Cuthona concinna (Alder & Hancock, 1843)
Jan has come across one of those really rare species on this coast; it is more common in the Atlantic. In fact, Jan’s observation here is the most southern record of this species, which was previously known only to Vancouver Island, British Columbia. Cuthona concinna is a very plain species, as noted by its Latin name, concinna for “neat and plain.” It has a yellowish white body, and brown ceratal cores. The ceratal tips and rhinophores are encrusted with white. Specimens reach about 15 mm in length and feed on the hydroid, Sertularia.
Good show Jan.
WEBMASTER'S NOTES : As most of you know, Jan has been a prolific contributor to the Slug Site! Jan combines his skills as an underwater photographer/naturalist with cartoon artistry that is unmatched in my humble opinion. The following are shows that were presented in BOW 612 and are being presented again for those of you that missed them at that time! Both are Flash files that require an FLV file player. The first show is a selection of images (16.5 megs) taken by Jan in the Whidbey Island area. The second is a show Jan and I collaborated on. The title is Sea Slug Sex (8.5 megs. Enjoy!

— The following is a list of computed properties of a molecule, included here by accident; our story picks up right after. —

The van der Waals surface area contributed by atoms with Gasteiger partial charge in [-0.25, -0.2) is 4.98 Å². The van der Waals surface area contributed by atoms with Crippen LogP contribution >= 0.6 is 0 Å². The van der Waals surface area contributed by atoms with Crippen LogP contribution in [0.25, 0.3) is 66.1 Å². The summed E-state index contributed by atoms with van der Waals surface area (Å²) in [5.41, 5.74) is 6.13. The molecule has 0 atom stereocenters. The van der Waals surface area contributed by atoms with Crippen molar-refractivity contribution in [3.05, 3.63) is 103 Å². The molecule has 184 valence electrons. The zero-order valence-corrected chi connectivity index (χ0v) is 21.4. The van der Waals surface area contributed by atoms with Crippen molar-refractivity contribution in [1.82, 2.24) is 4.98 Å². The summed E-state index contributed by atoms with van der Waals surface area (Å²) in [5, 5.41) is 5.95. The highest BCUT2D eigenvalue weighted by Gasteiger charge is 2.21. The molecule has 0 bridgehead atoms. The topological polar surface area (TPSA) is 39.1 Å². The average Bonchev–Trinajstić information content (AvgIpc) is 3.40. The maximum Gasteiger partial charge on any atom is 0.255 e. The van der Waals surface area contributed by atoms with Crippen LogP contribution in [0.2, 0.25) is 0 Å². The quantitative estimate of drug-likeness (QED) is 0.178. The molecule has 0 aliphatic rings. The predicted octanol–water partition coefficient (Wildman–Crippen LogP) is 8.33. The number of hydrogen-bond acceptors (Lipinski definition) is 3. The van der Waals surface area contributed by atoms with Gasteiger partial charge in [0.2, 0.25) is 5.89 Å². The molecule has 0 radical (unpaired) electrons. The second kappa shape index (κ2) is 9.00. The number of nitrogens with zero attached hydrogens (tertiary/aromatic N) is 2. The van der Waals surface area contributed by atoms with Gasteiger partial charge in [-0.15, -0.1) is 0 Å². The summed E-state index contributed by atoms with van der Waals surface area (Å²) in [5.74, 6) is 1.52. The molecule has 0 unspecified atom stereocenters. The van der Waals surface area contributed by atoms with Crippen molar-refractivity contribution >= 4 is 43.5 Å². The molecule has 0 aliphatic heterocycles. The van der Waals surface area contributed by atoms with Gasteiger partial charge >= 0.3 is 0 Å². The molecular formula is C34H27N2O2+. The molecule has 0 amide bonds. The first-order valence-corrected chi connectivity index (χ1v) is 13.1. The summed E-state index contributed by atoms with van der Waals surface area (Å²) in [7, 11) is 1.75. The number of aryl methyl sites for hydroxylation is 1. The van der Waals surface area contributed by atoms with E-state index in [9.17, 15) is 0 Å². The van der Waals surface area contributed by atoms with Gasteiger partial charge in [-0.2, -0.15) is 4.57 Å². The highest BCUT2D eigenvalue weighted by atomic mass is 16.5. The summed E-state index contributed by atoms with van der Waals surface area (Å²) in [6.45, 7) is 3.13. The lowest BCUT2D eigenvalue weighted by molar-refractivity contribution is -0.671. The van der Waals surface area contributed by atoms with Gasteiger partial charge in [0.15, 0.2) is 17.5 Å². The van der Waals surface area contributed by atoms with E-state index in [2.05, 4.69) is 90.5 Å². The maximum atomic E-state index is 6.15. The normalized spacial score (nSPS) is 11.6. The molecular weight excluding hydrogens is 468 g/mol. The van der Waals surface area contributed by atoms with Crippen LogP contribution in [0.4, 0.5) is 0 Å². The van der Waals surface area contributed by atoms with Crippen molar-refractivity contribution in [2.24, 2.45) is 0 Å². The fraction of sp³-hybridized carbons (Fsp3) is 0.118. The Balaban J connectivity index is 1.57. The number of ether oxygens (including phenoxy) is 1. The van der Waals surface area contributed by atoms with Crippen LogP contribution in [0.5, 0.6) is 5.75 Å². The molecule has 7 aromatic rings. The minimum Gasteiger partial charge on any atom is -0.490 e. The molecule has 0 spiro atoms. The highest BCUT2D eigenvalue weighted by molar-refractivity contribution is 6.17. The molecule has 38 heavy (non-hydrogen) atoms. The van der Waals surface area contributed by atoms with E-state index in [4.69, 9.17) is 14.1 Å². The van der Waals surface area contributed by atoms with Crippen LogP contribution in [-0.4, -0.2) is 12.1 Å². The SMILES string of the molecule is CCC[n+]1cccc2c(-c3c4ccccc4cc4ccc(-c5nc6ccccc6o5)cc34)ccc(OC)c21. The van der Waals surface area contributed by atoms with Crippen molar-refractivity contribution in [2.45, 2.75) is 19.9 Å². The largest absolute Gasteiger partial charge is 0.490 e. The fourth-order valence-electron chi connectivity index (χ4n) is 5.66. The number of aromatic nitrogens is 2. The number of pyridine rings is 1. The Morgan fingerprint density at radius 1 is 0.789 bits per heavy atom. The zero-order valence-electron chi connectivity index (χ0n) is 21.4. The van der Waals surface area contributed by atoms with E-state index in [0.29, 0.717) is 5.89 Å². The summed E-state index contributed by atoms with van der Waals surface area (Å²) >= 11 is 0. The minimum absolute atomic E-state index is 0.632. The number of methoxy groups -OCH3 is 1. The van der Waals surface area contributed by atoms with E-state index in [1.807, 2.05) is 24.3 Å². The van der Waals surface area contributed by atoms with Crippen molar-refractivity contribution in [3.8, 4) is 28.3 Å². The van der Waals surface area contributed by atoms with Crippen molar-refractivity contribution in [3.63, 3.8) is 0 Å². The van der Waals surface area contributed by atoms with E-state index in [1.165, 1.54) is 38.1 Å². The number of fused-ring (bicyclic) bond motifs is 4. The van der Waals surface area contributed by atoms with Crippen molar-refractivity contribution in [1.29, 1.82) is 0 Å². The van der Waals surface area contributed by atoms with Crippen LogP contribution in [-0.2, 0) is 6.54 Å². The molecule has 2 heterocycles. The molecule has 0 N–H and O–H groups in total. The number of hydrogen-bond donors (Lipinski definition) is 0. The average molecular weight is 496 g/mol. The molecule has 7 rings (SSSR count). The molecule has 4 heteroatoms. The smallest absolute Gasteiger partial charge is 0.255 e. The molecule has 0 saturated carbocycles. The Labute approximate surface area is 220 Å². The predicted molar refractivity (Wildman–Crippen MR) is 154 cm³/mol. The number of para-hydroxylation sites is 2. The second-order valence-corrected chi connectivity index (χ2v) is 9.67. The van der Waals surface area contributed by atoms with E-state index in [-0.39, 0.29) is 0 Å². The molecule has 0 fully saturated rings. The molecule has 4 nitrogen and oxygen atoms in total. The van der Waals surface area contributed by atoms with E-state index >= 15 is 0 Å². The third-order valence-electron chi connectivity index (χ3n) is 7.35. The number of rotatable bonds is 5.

I was born in landlocked Czechoslovakia, but diving became my love early in life, getting my certification in the fresh cold waters of old quarry, before wet suits were available to the diving public behind the “ Iron Curtain ”.
After emigrating from there in 1968, the sea stayed close to my heart. I worked on research ships in the Pacific, enjoying the warm waters of the tropics for many years.
Not until I retired to Whidbey Island in Washington State I started to pay closer attention to the smaller creatures of the underwater world. And what a wonderful realm it is. After caves, wrecks and grand vistas, I am just beginning to discover the beauty of macro world.
My camera rig consists of a Nikon Coolpix 5400 digital camera with a sometimes working Ikelite Strobe.
Send Jan email at firstname.lastname@example.org